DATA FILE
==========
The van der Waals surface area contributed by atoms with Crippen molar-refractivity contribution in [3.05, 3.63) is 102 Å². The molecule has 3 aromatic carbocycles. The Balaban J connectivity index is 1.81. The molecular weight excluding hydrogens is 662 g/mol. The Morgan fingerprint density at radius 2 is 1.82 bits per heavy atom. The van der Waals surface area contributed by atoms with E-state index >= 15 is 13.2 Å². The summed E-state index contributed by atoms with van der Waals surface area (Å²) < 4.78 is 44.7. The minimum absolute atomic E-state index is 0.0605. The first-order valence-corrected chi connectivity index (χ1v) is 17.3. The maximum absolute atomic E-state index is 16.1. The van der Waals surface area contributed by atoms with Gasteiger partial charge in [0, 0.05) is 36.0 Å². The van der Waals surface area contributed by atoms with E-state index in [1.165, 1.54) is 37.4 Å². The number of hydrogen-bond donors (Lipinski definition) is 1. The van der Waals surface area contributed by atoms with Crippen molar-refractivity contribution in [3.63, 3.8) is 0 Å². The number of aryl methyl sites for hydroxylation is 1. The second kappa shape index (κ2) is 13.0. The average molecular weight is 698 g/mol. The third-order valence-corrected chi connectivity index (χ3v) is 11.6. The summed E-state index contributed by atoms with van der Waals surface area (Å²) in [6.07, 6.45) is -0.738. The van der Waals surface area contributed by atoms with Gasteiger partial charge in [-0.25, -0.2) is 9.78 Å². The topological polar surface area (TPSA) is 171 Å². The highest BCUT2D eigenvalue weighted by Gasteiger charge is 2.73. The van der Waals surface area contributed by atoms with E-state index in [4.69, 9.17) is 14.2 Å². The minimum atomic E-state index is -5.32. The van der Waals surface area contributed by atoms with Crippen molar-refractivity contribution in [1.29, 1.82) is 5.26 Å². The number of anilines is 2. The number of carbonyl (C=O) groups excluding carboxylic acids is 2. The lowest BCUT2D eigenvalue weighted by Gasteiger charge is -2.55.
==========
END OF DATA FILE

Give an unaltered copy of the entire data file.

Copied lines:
The van der Waals surface area contributed by atoms with Crippen molar-refractivity contribution in [3.05, 3.63) is 102 Å². The molecule has 3 aromatic carbocycles. The Balaban J connectivity index is 1.81. The molecular weight excluding hydrogens is 662 g/mol. The Morgan fingerprint density at radius 2 is 1.82 bits per heavy atom. The van der Waals surface area contributed by atoms with E-state index >= 15 is 13.2 Å². The summed E-state index contributed by atoms with van der Waals surface area (Å²) < 4.78 is 44.7. The minimum absolute atomic E-state index is 0.0605. The first-order valence-corrected chi connectivity index (χ1v) is 17.3. The maximum absolute atomic E-state index is 16.1. The van der Waals surface area contributed by atoms with Gasteiger partial charge in [0, 0.05) is 36.0 Å². The van der Waals surface area contributed by atoms with E-state index in [1.165, 1.54) is 37.4 Å². The number of hydrogen-bond donors (Lipinski definition) is 1. The van der Waals surface area contributed by atoms with Crippen molar-refractivity contribution in [3.63, 3.8) is 0 Å². The number of aryl methyl sites for hydroxylation is 1. The second kappa shape index (κ2) is 13.0. The average molecular weight is 698 g/mol. The third-order valence-corrected chi connectivity index (χ3v) is 11.6. The summed E-state index contributed by atoms with van der Waals surface area (Å²) in [6.07, 6.45) is -0.738. The van der Waals surface area contributed by atoms with Gasteiger partial charge in [-0.25, -0.2) is 9.78 Å². The topological polar surface area (TPSA) is 171 Å². The highest BCUT2D eigenvalue weighted by Gasteiger charge is 2.73. The van der Waals surface area contributed by atoms with E-state index in [4.69, 9.17) is 14.2 Å². The minimum atomic E-state index is -5.32. The van der Waals surface area contributed by atoms with Crippen molar-refractivity contribution in [1.29, 1.82) is 5.26 Å². The number of anilines is 2. The number of carbonyl (C=O) groups excluding carboxylic acids is 2. The lowest BCUT2D eigenvalue weighted by Gasteiger charge is -2.55.